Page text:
synopsis: Metta for Beirut, Metta for Parisit’s not just Paris–it’s our world.
I’ll let you know the dates closer to the event.
I vaguely remember a movie called “A History of Violence,” and the title, if not the plot, stuck.
Nothing is more true than this: humanity is violence prone, and therefore, in the wake of the deaths in Paris yesterday, it seemed appropriate to mention that this event is simply the latest in an endless stream of “us vs. them” violence.
And this is the meat of the problem. We are programmed from birth to form mental images of who “we” are, and maybe more important, who “they” are. Old, old behaviour, going back to when we swung down from the trees, sticks and rocks in hand.
We tend to demonize “the other,” and “angel-ize” (if you will) “us.” And yet, what happened in Paris is quite similar, actually, to the Oklahoma City bombing — nut-bars with weapons killing innocents for not being “the right kind of people.” Only difference was that OC guy was white.
There is nothing new under the sun
Lion’s Roar, a great Buddhist site, had a list of Buddhist thinkers responding to the events in Paris. Two stuck out for me:
Jack Kornfield, famous Buddhist writer, wrote (in part):
I feel such sadness for the people of Paris, for the pain and fear they are going through from this terrible attack. This is a time for the world’s compassion and reaching out to our friends in France.
When I look at the tragic photos and news, I see both the horrors of the bombs and shootings and the thousands of helpers who have rushed in to care for all the suffering. It shows that the world has both suffering and the overcoming of it. It is in the overcoming of it that we are called to respond.
By practicing with mindfulness we align ourselves with those who refuse to hate and, with each moment of compassion, sow seeds of peace. This is our way—to support the causes and conditions that reduce violence and all along to remember the Buddha’s ancient words: “Hatred never ceases by hatred.” (Lion’s Roar)
And George Takei:
I’m writing this backstage at Allegiance, my heart heavy with the news from Paris, aching for the victims and their families and friends. There no doubt will be those who look upon immigrants and refugees as the enemy as a result of these attacks, because they look like those who perpetrated these attacks, just as peaceful Japanese Americans were viewed as the enemy after Pearl Harbor. But we must resist the urge to categorize and dehumanize, for it is that very impulse that fueled the insanity and violence perpetrated this evening. Tonight, hold your loved ones, and pray or wish for peace, not only from guns and bombs, but from hatred and fear. If it is our freedom and joy they seek to destroy, give them not that victory. Against the forces of darkness and terror, love and compassion shall always prevail. ?#?JeSuisParis? (Lion’s Roar)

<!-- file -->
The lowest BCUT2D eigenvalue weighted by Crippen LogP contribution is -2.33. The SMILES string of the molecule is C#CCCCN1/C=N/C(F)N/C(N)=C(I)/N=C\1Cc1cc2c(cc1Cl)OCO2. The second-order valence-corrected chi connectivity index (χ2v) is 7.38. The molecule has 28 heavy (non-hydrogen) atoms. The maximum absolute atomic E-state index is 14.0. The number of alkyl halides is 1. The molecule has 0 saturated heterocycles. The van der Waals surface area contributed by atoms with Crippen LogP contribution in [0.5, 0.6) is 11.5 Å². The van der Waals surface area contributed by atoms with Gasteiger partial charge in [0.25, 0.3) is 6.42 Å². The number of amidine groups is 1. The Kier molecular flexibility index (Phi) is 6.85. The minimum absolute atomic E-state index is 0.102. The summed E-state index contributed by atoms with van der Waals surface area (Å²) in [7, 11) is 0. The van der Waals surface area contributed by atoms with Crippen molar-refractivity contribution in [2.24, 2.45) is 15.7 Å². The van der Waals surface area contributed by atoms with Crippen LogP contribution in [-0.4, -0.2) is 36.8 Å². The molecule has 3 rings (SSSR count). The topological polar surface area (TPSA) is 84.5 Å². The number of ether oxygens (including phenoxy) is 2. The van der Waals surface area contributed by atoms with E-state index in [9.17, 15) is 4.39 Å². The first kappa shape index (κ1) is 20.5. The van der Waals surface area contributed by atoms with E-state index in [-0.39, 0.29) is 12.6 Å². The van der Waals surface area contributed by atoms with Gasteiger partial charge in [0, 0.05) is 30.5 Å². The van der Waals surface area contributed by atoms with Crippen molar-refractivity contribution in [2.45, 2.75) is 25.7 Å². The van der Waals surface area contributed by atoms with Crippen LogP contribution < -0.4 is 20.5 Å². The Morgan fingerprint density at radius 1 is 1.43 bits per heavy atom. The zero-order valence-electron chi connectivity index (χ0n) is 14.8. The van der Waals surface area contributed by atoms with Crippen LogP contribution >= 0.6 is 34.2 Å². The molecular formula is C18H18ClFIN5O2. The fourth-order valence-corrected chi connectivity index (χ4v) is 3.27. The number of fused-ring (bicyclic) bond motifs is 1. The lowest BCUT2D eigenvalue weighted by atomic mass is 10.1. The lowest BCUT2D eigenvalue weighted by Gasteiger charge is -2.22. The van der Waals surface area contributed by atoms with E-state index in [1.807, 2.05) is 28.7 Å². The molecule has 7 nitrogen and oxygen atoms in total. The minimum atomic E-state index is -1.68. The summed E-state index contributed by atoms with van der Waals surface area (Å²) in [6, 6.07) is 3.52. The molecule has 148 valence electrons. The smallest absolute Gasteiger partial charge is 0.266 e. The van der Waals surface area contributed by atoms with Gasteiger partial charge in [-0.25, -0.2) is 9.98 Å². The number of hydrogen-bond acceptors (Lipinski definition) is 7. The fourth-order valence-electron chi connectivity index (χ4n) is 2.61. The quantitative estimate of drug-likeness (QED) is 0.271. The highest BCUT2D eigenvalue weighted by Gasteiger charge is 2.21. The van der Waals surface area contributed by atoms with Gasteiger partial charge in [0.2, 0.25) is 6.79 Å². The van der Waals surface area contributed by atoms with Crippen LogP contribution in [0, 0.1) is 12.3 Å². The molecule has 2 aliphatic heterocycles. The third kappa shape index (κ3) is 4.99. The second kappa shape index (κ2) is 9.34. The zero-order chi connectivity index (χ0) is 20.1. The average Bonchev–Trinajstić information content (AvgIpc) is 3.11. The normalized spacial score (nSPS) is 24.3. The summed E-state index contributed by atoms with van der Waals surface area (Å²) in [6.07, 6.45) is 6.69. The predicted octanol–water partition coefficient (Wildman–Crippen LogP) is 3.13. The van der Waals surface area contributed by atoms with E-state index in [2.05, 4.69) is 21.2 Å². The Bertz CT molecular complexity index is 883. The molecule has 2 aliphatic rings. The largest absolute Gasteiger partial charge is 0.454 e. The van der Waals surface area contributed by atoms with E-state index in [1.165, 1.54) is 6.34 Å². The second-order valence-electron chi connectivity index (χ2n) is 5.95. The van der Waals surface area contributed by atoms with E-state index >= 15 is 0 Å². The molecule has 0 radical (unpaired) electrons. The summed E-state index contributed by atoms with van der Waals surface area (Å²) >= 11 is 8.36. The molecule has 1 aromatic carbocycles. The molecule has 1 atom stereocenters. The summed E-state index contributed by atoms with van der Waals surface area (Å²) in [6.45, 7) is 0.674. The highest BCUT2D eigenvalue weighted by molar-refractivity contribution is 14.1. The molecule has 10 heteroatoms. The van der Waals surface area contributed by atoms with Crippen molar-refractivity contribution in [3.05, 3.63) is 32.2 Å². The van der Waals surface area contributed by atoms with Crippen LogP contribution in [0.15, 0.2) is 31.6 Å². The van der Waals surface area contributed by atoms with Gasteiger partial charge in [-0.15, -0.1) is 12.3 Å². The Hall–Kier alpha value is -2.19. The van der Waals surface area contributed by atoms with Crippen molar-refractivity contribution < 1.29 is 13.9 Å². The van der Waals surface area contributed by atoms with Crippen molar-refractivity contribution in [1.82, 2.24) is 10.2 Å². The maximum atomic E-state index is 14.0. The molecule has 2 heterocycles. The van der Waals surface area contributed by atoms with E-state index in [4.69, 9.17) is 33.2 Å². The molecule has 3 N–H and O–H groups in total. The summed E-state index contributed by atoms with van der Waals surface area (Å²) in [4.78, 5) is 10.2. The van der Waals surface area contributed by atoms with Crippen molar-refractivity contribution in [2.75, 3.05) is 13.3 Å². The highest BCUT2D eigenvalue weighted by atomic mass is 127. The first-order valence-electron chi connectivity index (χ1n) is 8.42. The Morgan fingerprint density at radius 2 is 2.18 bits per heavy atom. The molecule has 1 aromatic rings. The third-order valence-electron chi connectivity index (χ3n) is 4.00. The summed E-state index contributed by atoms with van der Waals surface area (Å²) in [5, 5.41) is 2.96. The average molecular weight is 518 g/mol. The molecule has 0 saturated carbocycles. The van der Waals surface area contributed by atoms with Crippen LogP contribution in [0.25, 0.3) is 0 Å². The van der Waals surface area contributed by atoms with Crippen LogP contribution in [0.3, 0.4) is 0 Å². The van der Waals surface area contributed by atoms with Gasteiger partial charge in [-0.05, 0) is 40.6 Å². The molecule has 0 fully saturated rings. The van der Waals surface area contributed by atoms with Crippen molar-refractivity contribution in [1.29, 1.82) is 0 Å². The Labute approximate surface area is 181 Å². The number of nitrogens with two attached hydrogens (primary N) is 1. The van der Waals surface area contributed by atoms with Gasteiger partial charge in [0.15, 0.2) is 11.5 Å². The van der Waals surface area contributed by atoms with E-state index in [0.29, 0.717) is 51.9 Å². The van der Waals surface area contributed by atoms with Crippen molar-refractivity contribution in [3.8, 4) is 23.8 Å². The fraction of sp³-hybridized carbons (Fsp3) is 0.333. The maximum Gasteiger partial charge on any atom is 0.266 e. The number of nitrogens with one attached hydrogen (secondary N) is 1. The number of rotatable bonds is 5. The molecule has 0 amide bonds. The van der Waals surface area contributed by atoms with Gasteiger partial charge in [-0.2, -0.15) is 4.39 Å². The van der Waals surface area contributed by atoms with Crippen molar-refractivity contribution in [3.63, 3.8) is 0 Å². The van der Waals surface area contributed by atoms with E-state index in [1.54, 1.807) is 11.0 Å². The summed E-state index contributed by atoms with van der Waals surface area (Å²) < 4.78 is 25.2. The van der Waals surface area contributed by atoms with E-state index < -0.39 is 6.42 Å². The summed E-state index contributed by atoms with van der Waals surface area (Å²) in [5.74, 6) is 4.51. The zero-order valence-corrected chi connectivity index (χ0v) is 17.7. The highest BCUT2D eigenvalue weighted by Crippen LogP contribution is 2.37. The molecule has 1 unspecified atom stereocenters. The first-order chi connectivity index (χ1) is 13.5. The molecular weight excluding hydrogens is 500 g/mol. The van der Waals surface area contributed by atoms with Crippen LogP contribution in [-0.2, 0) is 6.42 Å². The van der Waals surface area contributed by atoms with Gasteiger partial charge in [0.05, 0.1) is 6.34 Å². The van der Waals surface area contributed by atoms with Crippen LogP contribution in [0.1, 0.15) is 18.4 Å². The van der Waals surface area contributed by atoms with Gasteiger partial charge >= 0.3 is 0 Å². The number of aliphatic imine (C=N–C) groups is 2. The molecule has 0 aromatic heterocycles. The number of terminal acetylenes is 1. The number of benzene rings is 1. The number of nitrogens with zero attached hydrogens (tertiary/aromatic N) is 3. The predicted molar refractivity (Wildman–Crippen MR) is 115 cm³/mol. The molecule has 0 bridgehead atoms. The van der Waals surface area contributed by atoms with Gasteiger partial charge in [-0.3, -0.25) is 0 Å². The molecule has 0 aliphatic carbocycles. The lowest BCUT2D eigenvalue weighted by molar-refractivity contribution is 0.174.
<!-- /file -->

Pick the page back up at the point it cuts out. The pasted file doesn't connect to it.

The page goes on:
The reminder of the truth of our being is there.
We are both the victims and perpetrators. We are each capable of good and bad. We suffer, and we have in our hands means for the release of suffering. Not “us vs. them,” but all in this together.
And no, I’m not a pacifist.
When and as things like this happen, firm, deadly measures are required in response. But not out of vengeance and anger. We must not become what we are fighting against. Instead, with caution and a heavy heart, we act decisively. And of course, by “we” I mean the brave women and men who are actually going to be in harm’s way, not the “we” that pretends I’m actually doing anything.
On the other hand, I do believe in metta, and in being present with the pain the world is in. I feel for, and send metta to, all those who, this night are hurting, are grieving, are caught.
That said, and thus the opening photo, this isn’t just about Paris. It’s about our hurting world, including the “non-white” parts where shit happens regularly, and never makes the news. For example, see this Instagram, re. Beirut: Lebanon (https://instagram.com/p/-DmUOwJ0tC/) has also recently (and regularly) experienced bloodshed.
Let’s talk metta.
Send a compassionate thought outward, and see if you can even include the people you hate, or judge, or find fault with. Start easy, as is typical of metta, and:
- send metta (loving-kindness) to those you love (parents, relatives, partners)
- then, to people you are acquainted with
- then, to the hurting in Paris,
- then, to the hurting in Lebanon, and all through the Middle East,
- then, to those who you judge to be “against you,”
- then, to those in the world who want to destroy you,
- and then, even to yourself.